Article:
Saving endangered animals is like God's test for humanity, says Prince Harry

London: Britain's Prince Harry said he believes saving animals is like God's test for humanity, as the royal called for an international body to regulate anyone who owns or manages wildlife to ensure the protection of endangered species.

"I do worry. I think everyone should worry. We need to look after them (animals), because otherwise our children will not have a chance to see what we have seen," Harry said. "This is God's test: If we can't save some animals in a wilderness area, what else can't we do."

Prince Harry. Getty Images

Prince Harry. Getty Images

The 32-year-old prince, Britain's fifth in line to the throne, told US magazine Town & Country that it was while he was working on a conservation project in Malawi last year that he felt the lack of a regulatory body. "I do believe we need a regulatory body so that everyone who owns or manages wildlife is subject to inspection and rated on how well they look after the animals and how the communities benefit. We have to come together," he said.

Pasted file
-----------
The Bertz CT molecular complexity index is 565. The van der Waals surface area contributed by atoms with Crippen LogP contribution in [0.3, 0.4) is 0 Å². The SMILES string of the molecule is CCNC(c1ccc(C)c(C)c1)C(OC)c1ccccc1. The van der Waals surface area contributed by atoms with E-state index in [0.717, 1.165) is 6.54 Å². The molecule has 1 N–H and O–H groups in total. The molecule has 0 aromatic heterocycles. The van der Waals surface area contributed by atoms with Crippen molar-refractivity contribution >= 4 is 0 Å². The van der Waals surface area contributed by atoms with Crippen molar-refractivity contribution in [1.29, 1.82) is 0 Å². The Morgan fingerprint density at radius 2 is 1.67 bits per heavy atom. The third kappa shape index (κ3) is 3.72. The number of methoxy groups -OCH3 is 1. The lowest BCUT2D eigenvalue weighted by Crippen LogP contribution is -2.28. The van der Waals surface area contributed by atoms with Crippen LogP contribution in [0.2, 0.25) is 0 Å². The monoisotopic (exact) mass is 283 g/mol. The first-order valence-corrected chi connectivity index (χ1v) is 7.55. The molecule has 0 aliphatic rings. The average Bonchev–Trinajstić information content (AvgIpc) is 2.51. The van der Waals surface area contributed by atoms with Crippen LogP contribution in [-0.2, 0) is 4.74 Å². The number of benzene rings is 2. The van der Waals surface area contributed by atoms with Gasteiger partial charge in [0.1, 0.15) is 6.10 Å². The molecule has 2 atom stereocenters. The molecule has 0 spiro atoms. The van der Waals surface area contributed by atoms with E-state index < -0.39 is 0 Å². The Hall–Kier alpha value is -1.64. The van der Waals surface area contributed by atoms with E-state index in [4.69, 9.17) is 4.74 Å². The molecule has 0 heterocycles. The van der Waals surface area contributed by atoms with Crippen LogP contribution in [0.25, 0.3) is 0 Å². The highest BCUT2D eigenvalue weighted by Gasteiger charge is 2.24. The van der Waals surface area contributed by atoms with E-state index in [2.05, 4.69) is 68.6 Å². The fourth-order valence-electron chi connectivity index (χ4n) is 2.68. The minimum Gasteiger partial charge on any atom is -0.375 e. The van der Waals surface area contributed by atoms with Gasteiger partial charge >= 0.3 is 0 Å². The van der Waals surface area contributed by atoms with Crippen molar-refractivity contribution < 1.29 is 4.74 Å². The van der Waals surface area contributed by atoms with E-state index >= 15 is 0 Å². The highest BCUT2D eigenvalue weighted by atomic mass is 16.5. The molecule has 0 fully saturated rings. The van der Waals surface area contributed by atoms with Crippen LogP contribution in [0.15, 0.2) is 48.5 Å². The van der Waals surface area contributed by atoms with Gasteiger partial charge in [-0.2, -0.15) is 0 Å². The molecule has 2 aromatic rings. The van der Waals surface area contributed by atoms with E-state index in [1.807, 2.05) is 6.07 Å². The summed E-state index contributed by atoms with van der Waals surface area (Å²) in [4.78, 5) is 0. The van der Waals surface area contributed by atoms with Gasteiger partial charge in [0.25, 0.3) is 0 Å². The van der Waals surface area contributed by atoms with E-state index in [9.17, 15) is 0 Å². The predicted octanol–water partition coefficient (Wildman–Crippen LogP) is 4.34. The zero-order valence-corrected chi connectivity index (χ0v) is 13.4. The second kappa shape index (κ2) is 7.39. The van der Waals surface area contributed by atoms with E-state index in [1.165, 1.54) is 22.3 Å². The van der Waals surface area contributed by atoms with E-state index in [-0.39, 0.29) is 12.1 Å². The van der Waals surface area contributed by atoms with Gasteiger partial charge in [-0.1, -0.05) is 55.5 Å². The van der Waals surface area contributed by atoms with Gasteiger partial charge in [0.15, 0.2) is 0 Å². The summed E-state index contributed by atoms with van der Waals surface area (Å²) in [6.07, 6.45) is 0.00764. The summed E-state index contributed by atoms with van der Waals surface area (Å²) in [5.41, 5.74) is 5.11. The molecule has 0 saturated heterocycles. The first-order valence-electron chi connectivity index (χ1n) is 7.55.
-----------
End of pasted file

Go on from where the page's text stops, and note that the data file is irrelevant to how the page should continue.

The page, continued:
On a personal note, he recalled how he had first visited Africa after his mother, Princess Diana, died in 1997. "I first came in 1997, straight after my mum died. My dad told my brother and me to pack our bags — we were going to Africa to get away from it all. This is where I feel more like myself than anywhere else in the world. I wish I could spend more time in Africa. I have this intense sense of complete relaxation and normality here," he said.

"To not get recognised, to lose myself in the bush with what I would call the most down-to-earth people on the planet, people (dedicated to conservation) with no ulterior motives, no agendas, who would sacrifice everything for the betterment of nature," he said.

The magazine has him on the cover posing in a dark green shirt under the headline "Bachelors of the Year". During his time in Africa last year, the royal had helped catch anaesthetised elephants and load them on trucks which moved them 200 miles from Liwonde National Park and Majete Wildlife Reserve to the Nkhotakota reserve, where the elephants can thrive.

Published Date: Jan 04, 2017 20:51 PM | Updated Date: Jan 04, 2017 20:51 PM

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